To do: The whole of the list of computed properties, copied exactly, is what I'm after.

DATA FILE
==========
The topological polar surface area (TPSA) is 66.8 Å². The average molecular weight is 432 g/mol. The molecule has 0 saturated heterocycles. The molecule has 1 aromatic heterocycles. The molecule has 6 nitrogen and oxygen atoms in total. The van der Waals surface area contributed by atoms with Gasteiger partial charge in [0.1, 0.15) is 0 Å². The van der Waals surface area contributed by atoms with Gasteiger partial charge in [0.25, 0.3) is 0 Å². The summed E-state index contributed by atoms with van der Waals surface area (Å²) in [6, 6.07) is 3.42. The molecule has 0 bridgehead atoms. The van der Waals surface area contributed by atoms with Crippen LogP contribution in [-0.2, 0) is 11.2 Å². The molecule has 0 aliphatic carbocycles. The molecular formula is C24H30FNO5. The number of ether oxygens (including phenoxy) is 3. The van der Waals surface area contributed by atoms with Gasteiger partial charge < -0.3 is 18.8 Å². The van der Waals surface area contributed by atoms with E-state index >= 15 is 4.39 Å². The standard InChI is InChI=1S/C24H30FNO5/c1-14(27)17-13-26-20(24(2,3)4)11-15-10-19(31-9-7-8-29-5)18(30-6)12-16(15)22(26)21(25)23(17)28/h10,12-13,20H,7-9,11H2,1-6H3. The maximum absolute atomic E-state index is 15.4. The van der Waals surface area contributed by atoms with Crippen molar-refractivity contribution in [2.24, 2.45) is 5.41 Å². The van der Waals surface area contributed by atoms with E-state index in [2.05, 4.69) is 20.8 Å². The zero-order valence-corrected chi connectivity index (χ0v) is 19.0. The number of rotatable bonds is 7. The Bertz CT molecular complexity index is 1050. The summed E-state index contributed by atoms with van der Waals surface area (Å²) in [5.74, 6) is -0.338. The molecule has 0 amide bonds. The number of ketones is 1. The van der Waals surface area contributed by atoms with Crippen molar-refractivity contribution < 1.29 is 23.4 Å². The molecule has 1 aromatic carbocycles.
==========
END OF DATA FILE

The topological polar surface area (TPSA) is 66.8 Å². The average molecular weight is 432 g/mol. The molecule has 0 saturated heterocycles. The molecule has 1 aromatic heterocycles. The molecule has 6 nitrogen and oxygen atoms in total. The van der Waals surface area contributed by atoms with Gasteiger partial charge in [0.1, 0.15) is 0 Å². The van der Waals surface area contributed by atoms with Gasteiger partial charge in [0.25, 0.3) is 0 Å². The summed E-state index contributed by atoms with van der Waals surface area (Å²) in [6, 6.07) is 3.42. The molecule has 0 bridgehead atoms. The van der Waals surface area contributed by atoms with Crippen LogP contribution in [-0.2, 0) is 11.2 Å². The molecule has 0 aliphatic carbocycles. The molecular formula is C24H30FNO5. The number of ether oxygens (including phenoxy) is 3. The van der Waals surface area contributed by atoms with Gasteiger partial charge < -0.3 is 18.8 Å². The van der Waals surface area contributed by atoms with E-state index >= 15 is 4.39 Å². The standard InChI is InChI=1S/C24H30FNO5/c1-14(27)17-13-26-20(24(2,3)4)11-15-10-19(31-9-7-8-29-5)18(30-6)12-16(15)22(26)21(25)23(17)28/h10,12-13,20H,7-9,11H2,1-6H3. The maximum absolute atomic E-state index is 15.4. The van der Waals surface area contributed by atoms with Crippen molar-refractivity contribution in [2.24, 2.45) is 5.41 Å². The van der Waals surface area contributed by atoms with E-state index in [2.05, 4.69) is 20.8 Å². The zero-order valence-corrected chi connectivity index (χ0v) is 19.0. The number of rotatable bonds is 7. The Bertz CT molecular complexity index is 1050. The summed E-state index contributed by atoms with van der Waals surface area (Å²) in [5.74, 6) is -0.338. The molecule has 0 amide bonds. The number of ketones is 1. The van der Waals surface area contributed by atoms with Crippen molar-refractivity contribution < 1.29 is 23.4 Å². The molecule has 1 aromatic carbocycles.